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It’s Ok To Talk About It

April 4, 2017 • Rijul Victor • 25 • New Delhi

My depression and anxiety crept into my life at different stages, but one after the other. I had my first panic attack, which was induced by, what doctors later told my family, a psychosomatic disorder.

This was in January 2014. My fingers and hands started to twirl inwards due the lack of Vitamin D in my body, and a massively increasing heart rate, triggered my panic attack. I thought I was having a heart-attack.


It has been three years to that incident, and my anxiety hasn’t left me. I’m constantly reminded by the fear of getting a heart-attack. It’s had a massive impact on my career as a performer as I’ve faced panic attacks while driving to a concert, and having to drive myself to the Emergency section of The Heart and Lung Institute. I had to cancel multiple shows, I wouldn’t leave my house as the only people I trusted that could react wisely if I had a heart-attack was my family.


The biggest and the saddest moment of my life was on 8th July, 2015 when my best friend and my band’s vocalist, Govind Marodia passed away in a tragic car accident. My world saw a paradigm shift, and I found myself with no direction, in an existential crisis coupled with the approaching quarter-life crisis, all coming together while my anxiety was at its highest peak. I would lock myself up in a room, and cry for weeks, and whenever I did muster up the strength to go out with the efforts of my friends, I would often find myself leaving conversations when people would convey their condolences, and rush to the pub’s washroom to break down.


This wasn’t what the world had known me as. I was this punk-ass musician, who I can say, the indie-music industry knew pretty well of, or famous, for the lack of humbler words. Rijul crying and having all these “issues” made a lot of people judge me, reach the point of calling me a “pussy” for not being “man-enough” to face my sadness and anxieties.


As I now look back, this was a blessing in disguise as it made me filter the “real” people in my life. It showed me the true colours of the world, whether dark or absolutely filled with love and light. The value of family and friends grew ten-fold  and the importance of having a group of understanding friends became very real for the first time. I figured out that all I needed was a shoulder to cry on, a ear to listen to me, and a heart to understand my pain, as it all was real. And at no given point was I ever mocked or laughed at by these friends or family.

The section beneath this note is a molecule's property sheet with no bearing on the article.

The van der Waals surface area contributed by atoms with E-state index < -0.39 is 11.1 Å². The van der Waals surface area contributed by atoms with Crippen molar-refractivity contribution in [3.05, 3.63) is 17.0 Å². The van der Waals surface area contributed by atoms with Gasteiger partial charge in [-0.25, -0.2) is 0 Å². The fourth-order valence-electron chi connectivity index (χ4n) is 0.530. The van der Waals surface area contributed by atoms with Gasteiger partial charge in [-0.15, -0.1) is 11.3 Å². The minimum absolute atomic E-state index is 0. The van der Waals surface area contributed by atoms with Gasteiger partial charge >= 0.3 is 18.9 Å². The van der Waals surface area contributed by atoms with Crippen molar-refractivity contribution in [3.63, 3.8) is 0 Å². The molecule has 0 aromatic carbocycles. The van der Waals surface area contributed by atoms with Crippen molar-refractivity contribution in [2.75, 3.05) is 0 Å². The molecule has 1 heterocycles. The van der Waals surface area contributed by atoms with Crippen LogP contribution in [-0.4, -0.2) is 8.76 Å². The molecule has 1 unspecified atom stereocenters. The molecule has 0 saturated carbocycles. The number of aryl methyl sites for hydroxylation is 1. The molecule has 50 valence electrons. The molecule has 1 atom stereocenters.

I did notice myself fall into a web of alcoholism after Govind’s death, as I would drown myself every night in a full bottle of whiskey, crying and then eventually putting myself to sleep. I feel this happened almost unconsciously.


I now always speak of mental health issues whenever I perform live, as the stigma attached to it is still real, regardless of how educated one is. Many people sometimes question the “authenticity” of someone’s depression, anxiety or any other mental disorder, but it is in this very doubt that we have trampled the emotions of that person.


There is a need for compassion and empathy, it is the need of the hour. It’s OK to talk about it!  


Rijul Victor has a background of playing drums since the age of 12 and has established a niche for his style of drumming in the music industry having played India’s biggest festivals with his band, ”Colossal Figures”, at NH7 Weekender, Hornbill festival Nagaland, Rolling Stone metal Awards Bombay to name a few.

He is known as “Corridors”, his current most musical venture. Corridors is an honest representation of Rijul as a composer/producer as well as a live performer playing multiple instruments in his live-set.

TAGS #depression #grief #loss